Technical people and their managers get caught in this myth all the time. And there’s a good reason for it. For the first few years of a technical person’s career — in fact until the person moves into management — each technical person is evaluated on their technical skills. When a star technical person moves into management, many people find it difficult to change their perspective of how they provide value to the organization. It’s not just a perception problem for the manager; sometimes it’s a problem for the technical staff.
I started a new job at the Director level in a relatively young startup. I was supposed to raise the general technical level of the testers and initiate a true Quality Assurance group. When I started, there were three testers, two of whom were highly technical. One of the technical testers was also supposed to be the test manager. He was fine as a manager with two other people, because he could still do some technical work. And the other two people were self-directed. But as his group grew to 5 and then 6 people, he stopped being able to perform the management work.
I gave him feedback and coached him. He decided he didn’t want to be a manager. That was fine, and we defined a transition for him to Test Architect, a role he was perfect for. About a month later, we met because he had a “serious” problem to discuss. He asked me a detailed implementation question that I couldn’t answer. In fact, no one he’d asked had yet been able to answer. I suggested some places to read the code and one other person to talk to. My architect told me I wasn’t doing my job. I was stunned. I asked what he thought my job was. According to him, the manager (at whatever level) should be the technical star.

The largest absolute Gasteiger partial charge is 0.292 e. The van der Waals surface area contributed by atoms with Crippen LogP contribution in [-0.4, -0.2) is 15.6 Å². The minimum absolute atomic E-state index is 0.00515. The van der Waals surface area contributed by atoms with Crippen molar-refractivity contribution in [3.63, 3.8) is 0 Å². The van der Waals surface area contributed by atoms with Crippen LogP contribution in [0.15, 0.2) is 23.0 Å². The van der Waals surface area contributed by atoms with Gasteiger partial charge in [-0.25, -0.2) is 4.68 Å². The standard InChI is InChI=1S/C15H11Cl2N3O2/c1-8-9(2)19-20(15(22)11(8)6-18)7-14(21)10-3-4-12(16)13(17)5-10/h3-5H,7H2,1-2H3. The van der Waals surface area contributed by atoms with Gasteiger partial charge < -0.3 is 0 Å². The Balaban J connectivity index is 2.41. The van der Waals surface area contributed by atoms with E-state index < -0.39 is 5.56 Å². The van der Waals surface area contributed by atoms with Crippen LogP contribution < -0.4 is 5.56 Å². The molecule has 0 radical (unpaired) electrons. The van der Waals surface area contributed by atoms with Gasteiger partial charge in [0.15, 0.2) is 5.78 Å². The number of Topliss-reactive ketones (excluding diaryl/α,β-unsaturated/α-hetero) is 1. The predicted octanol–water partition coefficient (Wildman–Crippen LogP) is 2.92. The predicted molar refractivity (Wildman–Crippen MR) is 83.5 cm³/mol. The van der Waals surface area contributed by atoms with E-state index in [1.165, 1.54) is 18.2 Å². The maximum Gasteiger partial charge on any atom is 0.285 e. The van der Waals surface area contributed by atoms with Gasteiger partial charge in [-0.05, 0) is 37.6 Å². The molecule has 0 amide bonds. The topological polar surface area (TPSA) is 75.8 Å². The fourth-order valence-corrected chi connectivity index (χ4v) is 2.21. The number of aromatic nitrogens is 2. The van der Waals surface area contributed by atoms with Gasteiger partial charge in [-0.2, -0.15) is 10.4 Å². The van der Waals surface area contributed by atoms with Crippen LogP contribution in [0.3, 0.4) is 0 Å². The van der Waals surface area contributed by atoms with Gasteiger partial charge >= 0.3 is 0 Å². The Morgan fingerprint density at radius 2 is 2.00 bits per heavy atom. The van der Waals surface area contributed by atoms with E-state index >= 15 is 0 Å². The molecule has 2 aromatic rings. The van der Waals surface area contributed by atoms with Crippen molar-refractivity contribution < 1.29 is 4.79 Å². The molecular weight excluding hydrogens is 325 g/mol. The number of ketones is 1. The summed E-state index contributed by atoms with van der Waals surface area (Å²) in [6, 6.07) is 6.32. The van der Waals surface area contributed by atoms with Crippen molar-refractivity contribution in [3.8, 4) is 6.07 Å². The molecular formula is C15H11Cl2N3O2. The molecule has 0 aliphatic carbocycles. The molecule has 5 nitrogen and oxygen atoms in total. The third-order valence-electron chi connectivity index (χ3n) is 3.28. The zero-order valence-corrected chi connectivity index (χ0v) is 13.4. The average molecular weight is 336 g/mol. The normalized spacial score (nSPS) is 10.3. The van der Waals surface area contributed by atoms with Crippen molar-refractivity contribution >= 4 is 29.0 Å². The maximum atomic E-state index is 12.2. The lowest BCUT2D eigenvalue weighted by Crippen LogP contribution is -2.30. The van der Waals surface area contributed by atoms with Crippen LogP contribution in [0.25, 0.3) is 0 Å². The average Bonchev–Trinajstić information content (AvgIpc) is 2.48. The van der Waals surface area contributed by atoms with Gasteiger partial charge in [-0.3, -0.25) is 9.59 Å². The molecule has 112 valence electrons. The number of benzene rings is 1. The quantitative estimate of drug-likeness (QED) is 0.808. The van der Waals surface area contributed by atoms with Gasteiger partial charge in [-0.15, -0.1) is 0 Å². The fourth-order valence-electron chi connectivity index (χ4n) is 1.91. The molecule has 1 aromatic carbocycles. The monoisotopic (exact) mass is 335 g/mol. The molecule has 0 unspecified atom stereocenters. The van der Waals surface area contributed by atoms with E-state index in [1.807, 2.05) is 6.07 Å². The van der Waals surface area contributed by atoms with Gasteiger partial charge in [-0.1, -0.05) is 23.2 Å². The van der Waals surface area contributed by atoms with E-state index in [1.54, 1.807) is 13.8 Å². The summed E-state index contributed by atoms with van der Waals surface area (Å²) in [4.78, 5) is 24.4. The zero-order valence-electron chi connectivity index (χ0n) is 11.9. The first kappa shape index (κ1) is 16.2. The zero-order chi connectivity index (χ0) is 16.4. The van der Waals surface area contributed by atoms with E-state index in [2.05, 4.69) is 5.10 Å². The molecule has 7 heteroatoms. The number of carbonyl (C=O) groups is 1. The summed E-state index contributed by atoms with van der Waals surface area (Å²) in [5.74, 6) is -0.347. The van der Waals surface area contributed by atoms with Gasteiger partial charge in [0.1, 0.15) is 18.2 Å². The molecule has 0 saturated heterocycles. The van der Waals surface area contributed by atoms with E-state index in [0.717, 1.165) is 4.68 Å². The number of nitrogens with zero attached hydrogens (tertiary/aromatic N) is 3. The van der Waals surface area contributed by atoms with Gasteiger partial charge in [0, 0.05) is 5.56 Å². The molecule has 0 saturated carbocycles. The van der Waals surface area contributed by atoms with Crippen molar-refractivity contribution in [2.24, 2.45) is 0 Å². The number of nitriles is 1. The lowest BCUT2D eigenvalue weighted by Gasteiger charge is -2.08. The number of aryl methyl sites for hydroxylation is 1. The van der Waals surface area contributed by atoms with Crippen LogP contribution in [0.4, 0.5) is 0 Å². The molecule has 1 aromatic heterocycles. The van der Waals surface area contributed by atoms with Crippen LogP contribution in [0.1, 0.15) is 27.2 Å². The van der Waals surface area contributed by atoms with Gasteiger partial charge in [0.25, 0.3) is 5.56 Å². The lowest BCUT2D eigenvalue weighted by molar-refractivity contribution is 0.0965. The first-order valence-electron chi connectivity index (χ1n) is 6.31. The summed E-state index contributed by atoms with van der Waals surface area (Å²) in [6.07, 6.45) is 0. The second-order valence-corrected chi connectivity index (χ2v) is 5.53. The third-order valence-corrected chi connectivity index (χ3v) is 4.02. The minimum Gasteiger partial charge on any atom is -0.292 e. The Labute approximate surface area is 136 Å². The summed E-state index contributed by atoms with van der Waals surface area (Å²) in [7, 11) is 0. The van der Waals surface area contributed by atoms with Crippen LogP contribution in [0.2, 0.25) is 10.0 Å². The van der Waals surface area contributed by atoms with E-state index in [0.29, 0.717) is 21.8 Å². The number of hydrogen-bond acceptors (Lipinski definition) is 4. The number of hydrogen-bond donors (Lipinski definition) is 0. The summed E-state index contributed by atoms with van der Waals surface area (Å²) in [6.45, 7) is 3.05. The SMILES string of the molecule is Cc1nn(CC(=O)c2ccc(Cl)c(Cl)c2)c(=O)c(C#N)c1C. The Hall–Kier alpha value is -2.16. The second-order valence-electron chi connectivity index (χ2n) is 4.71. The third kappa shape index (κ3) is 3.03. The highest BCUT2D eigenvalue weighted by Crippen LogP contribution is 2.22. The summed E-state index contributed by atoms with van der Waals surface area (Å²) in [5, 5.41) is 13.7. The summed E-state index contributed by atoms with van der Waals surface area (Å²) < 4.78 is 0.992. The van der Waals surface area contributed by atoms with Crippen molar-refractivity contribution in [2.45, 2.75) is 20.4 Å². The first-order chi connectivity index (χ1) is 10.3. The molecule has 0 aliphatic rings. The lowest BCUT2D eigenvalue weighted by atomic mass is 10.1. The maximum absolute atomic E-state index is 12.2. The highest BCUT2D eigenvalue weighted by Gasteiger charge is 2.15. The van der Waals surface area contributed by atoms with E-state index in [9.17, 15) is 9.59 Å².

I was relieved and dismayed. Relieved because I knew I could discuss this with him. Dismayed because I was sure I couldn’t change his mind, at least not for a few years. After we spoke for a while, I asked him if he thought he was supposed to be the technical star when he was a manager. He said yes, that’s what he had been trying to do.
It’s not possible to be a technical star and be an effective manager of more than 3 people. (Esther and I have a sidebar in the Behind Closed Doors about why that is.) I’m not sure it’s possible to be a technical star and manage three people, but I’ll admit that if you’re already intimately familiar with the system and the people are self-managing, you’ve got at least a shot.
I wish I could tell you precisely how technical a manager has to be. (I have an “it depends” answer in How Technical Does a Project Manager Have to Be for project managers.) But each organization is different, and each group of people is different. I do believe a manager of technical people needs to know at least:
- The dynamics of how people perform their work
- Enough about the internals of the system (the architecture) and enough about the problems the system is attempting to solve so that the manager can make good management decisions
- How to determine where the opportunities and black holes (that suck up all available resources) are, and how to tell the difference
There’s a lot of gray area there.
If you’re a manager of technical people and you’re not technical, try these guidelines:
- Know your knowledge boundaries, and especially what you don’t know.
- Don’t pretend to be more technical than you are.
- Focus on the management, especially the project portfolio management.
- Decide how you’re going to learn enough technical detail.
Once you become a manager, the technical work is ripe for delegation. Focus on the management, and delegate the hands-on technical work. Become a management star, not a technical star.